Dreaming of powwow dancing, Orvil, raised by Opal, secretly prepares to participate in the Big Oakland Powwow.
His story is a poignant exploration of cultural reclamation and the search for identity, as he steps into the dance arena with hopes and dreams that transcend his family’s troubled past.
A drug dealer with a plan to rob the Big Oakland Powwow, Octavio is also deeply connected to his Indigenous heritage through his grandmother’s teachings.
His actions, driven by desperation and ambition, set in motion a series of events that highlight the intersections of tradition and modern challenges.
Octavio’s cousin, a tech-savvy teenager who experiments with 3D-printing guns and operates a drone.
Daniel’s involvement in the powwow’s robbery underscores themes of innovation misused, the naivety of youth, and the unforeseen consequences of technology.
As the head of the powwow committee and an employee at the Indian Center, Blue navigates her journey of self-discovery.
Raised by a white adoptive family, her work and the revelations about her heritage offer a narrative of reconnection and the complex search for identity within the Native community.
Struggling with alcoholism and recently fired from the Indian Center, Thomas finds solace and a sense of purpose in his music.
As a drummer with Southern Moon, his participation in the powwow represents a chance for redemption and a connection to cultural traditions that offer hope and healing.
1. The Complexity of Indigenous Identity in Urban Settings
The book delves deeply into the multifaceted nature of Indigenous identity, particularly within the urban landscape of Oakland, California.
Tommy Orange explores how his characters navigate the challenges of connecting with their cultural heritage amidst the concrete and noise of city life.
The novel presents a spectrum of experiences, from Tony Loneman’s struggle with societal perceptions due to his fetal alcohol syndrome to Dene Oxendene’s quest to preserve Indigenous stories through film.
These narratives highlight the ongoing battle between preserving traditional customs and adapting to modern urban existence, showcasing the diverse ways in which Native Americans engage with and redefine their identities in contemporary settings.
This theme underscores the resilience of Indigenous cultures and the ways in which individuals seek connection to their heritage against a backdrop of historical displacement and assimilation pressures.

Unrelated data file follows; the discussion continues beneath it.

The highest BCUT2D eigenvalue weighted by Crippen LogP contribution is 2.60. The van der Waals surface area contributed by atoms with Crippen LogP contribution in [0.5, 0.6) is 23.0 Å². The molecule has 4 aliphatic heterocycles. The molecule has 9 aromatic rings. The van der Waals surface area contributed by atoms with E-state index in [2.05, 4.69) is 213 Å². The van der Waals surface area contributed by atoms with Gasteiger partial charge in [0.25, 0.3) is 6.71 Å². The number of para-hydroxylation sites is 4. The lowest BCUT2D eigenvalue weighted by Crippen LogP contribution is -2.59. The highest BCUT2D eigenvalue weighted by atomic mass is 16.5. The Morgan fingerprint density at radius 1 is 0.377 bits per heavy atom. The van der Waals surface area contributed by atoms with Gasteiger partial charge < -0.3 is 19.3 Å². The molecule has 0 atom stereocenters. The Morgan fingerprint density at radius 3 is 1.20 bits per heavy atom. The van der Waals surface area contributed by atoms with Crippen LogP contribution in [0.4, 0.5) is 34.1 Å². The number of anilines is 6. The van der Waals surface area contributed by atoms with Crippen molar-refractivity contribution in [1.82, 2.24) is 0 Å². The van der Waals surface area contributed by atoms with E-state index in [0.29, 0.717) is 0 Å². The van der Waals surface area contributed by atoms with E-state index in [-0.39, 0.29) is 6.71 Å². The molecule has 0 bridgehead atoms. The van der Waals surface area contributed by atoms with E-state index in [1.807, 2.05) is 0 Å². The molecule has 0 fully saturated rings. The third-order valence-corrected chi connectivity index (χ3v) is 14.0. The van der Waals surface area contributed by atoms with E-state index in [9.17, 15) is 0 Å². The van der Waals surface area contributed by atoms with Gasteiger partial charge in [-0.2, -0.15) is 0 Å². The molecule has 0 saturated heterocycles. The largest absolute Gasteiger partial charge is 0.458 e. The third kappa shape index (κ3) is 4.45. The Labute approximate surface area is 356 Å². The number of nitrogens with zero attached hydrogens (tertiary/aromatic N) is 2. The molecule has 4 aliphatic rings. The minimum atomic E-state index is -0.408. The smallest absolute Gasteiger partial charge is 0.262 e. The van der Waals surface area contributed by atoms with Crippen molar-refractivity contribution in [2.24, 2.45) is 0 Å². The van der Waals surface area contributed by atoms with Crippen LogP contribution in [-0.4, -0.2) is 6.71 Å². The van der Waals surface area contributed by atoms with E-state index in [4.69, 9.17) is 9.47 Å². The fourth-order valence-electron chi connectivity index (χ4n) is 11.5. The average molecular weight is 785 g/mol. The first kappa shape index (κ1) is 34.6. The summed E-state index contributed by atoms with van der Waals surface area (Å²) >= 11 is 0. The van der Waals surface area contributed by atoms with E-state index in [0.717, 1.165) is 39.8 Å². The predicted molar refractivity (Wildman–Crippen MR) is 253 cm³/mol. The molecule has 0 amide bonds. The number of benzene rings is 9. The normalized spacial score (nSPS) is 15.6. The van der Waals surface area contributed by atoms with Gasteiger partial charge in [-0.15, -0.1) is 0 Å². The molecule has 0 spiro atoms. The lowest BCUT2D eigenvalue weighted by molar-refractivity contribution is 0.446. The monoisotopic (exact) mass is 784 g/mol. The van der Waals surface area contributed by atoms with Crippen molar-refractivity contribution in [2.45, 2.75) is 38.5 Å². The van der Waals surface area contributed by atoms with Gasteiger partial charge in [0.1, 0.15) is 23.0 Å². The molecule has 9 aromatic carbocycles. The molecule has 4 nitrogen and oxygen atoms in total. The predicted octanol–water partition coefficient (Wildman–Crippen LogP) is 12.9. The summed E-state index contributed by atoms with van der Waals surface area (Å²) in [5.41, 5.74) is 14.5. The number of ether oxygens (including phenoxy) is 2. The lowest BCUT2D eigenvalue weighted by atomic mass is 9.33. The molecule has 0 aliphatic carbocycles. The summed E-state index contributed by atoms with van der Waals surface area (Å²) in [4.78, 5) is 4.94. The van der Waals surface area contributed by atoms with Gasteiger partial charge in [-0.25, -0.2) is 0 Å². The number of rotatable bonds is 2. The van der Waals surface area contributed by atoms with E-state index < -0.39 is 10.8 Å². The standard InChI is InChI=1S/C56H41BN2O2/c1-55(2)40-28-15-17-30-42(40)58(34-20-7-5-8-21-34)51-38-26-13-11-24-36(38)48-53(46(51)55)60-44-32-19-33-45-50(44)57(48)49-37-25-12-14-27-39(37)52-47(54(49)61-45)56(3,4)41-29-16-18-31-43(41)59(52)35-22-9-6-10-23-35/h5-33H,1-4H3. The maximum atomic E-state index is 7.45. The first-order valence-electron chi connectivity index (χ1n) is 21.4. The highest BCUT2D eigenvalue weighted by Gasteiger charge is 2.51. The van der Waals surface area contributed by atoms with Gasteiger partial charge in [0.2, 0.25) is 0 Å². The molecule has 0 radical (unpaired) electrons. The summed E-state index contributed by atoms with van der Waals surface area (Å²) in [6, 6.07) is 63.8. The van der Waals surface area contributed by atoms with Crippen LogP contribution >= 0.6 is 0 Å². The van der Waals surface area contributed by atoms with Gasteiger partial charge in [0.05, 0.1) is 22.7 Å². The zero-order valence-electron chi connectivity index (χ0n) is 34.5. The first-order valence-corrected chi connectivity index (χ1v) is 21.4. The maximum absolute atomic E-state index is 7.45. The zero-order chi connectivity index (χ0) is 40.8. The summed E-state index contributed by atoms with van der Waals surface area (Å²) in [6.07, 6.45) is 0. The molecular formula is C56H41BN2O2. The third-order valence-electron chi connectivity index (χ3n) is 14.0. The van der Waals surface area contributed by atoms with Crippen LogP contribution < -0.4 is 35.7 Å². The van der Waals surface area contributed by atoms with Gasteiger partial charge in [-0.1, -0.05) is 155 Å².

2. Interconnectedness and Community
The intricate web of relationships among the characters in the novel emphasizes the theme of interconnectedness.
Orange illustrates how bonds of family, friendship, and shared heritage create a complex network that supports, challenges, and defines his characters. Through the planning and eventual convergence at the Oakland powwow, these connections come to the fore, revealing the strength and vulnerability of community ties.
The powwow itself serves as a microcosm for the broader Native American experience, highlighting how collective histories and personal narratives intertwine. This theme speaks to the importance of community as a source of strength and healing, providing a counterpoint to the isolation and fragmentation experienced by many characters.
It also reflects on how shared cultural and familial legacies can act as a foundation for unity and understanding in the face of adversity.
3. Legacy of Trauma and the Path to Healing
One of the most poignant themes Orange addresses is the enduring impact of historical and personal trauma on Indigenous peoples.
The novel does not shy away from depicting the harsh realities of violence, addiction, and loss that many characters face, tracing these issues back to the broader context of colonialism, forced assimilation, and systemic racism.
However, “There There” also offers a narrative of resilience and the possibility of healing. Characters like Jacquie Red Feather and her journey towards sobriety, or Edwin Black’s quest to understand his identity, exemplify the difficult but necessary path toward reconciling with one’s past.
The powwow, with its tragic climax, serves as a catalyst for change and reflection, prompting characters and readers alike to consider how healing can occur in the aftermath of violence.
Through these stories, Orange articulates a hopeful vision for the future, one in which acknowledging and confronting trauma paves the way for renewal and reconnection.
“There There” is not just a story about a powwow; it’s an intricate maze of lives intertwined by fate, family, and the relentless pull of identity.
It’s a narrative that delves deep into the heart of what it means to be Native American in urban America, exploring the pain, beauty, and complexity of surviving and thriving amidst a legacy of historical violence and racism.
Through the lens of twelve unforgettable characters, Tommy Orange crafts a compelling tale of resilience, connection, and the unbreakable bonds of community.